The same goes for investing — for each stock you buy, you are doing so at the cost of not holding some other stock.
No matter the performance of the stock you’re currently holding, it might be worth evaluating to see if there could be a more profitable way to deploy those same dollars.
This is easier said than done because we are emotionally invested in the stocks that we’ve already purchased. It may be a good idea to try and be as objective as possible during the evaluation and re-evaluation processes.
3. The valuation is high
Oftentimes, stocks are looked at in terms of their price-to-earnings (P/E) ratio. The market price per share is on the top of the equation, and on the bottom of the equation is the earnings per share. This ratio allows investors to make an apples-to-apples comparison of the relative earnings at different companies.
The higher the number, the higher the price as compared to the earnings of that company. A P/E ratio alone might not tell you whether a stock is going to do well or poorly in the future.
But when paired with other data, such as historical ratios for that same stock, or the earnings multiples of their competitors, it may be an indicator that the stock is currently overpriced and that it may be time to sell the stock.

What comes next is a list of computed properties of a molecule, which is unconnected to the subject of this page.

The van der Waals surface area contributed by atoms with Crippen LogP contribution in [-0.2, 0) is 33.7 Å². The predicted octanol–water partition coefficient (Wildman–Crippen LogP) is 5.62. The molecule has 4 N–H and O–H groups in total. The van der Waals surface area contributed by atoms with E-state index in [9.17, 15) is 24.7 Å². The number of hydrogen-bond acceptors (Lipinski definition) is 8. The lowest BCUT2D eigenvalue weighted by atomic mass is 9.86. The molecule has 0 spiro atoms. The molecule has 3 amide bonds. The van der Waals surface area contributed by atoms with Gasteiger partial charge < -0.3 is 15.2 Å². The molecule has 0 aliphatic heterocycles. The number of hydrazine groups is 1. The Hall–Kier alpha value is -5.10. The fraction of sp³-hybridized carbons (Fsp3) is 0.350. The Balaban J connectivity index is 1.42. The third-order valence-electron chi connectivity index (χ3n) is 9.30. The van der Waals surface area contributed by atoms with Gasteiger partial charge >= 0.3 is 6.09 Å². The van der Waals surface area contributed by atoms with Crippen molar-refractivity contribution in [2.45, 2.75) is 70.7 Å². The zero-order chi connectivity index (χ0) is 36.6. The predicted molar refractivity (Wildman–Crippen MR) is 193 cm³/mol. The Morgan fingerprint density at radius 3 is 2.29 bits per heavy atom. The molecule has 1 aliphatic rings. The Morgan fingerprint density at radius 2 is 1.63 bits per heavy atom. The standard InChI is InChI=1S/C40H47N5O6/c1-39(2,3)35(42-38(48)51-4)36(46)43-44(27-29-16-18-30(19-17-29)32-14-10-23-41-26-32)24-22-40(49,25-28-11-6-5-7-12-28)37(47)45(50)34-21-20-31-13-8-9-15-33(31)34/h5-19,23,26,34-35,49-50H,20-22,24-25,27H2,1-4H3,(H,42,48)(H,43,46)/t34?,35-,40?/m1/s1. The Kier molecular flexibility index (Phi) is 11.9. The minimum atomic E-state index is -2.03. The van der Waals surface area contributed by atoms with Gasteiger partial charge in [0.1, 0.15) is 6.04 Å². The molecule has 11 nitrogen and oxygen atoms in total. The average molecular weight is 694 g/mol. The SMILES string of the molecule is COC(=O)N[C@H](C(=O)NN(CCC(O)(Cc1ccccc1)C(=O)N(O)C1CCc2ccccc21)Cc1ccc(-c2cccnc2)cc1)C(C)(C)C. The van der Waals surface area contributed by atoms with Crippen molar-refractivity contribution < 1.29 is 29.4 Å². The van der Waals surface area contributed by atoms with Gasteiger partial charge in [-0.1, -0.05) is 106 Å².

A P/E ratio could increase due to one of two reasons. First, because the price has increased without a corresponding increase in the expected earnings for that company.
And two, because the earnings expectations have been lowered without a corresponding decrease in the price of the stock. Either of these scenarios tells us that there could be trouble for the stock on the horizon, though nothing’s a sure bet.
4. Personal reasons
Though not an analytical reason to sell, it is possible that you may need to sell a stock for personal reasons, such as needing the money for living expenses. If this is the case, you may want to consider a number of factors in choosing which stock to sell.
You may make the decision based purely off of which stocks you feel have the worst forward-looking prospect for growth while keeping those that you feel have a better outlook. Or, you may make the decision based on tax reasons.
The ubiquitous saying goes, “don’t let the tax tail wag the investment dog,” meaning that tax strategy shouldn’t outweigh making decisions based on investment principles. Still, some people may take the rules of taxation into account when making decisions about which stocks to keep and which stocks to sell.